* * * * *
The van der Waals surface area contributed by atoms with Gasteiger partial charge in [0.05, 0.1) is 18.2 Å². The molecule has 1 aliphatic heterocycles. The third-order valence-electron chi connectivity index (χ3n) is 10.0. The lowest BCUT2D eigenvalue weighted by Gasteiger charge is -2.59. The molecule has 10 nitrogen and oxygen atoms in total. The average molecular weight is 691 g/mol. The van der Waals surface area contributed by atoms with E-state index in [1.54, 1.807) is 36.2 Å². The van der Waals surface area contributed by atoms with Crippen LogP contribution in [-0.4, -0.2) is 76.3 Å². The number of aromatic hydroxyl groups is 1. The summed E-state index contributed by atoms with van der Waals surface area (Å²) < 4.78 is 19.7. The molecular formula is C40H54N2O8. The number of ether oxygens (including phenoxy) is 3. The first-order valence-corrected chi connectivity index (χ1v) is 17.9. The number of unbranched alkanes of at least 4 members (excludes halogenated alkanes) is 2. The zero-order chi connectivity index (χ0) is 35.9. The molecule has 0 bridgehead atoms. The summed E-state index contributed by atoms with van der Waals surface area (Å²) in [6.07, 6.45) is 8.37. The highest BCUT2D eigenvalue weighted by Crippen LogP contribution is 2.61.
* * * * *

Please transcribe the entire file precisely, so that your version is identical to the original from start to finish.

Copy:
The van der Waals surface area contributed by atoms with Gasteiger partial charge in [0.05, 0.1) is 18.2 Å². The molecule has 1 aliphatic heterocycles. The third-order valence-electron chi connectivity index (χ3n) is 10.0. The lowest BCUT2D eigenvalue weighted by Gasteiger charge is -2.59. The molecule has 10 nitrogen and oxygen atoms in total. The average molecular weight is 691 g/mol. The van der Waals surface area contributed by atoms with E-state index in [1.54, 1.807) is 36.2 Å². The van der Waals surface area contributed by atoms with Crippen LogP contribution in [-0.4, -0.2) is 76.3 Å². The number of aromatic hydroxyl groups is 1. The summed E-state index contributed by atoms with van der Waals surface area (Å²) < 4.78 is 19.7. The molecular formula is C40H54N2O8. The number of ether oxygens (including phenoxy) is 3. The first-order valence-corrected chi connectivity index (χ1v) is 17.9. The number of unbranched alkanes of at least 4 members (excludes halogenated alkanes) is 2. The zero-order chi connectivity index (χ0) is 35.9. The molecule has 0 bridgehead atoms. The summed E-state index contributed by atoms with van der Waals surface area (Å²) in [6.07, 6.45) is 8.37. The highest BCUT2D eigenvalue weighted by Crippen LogP contribution is 2.61.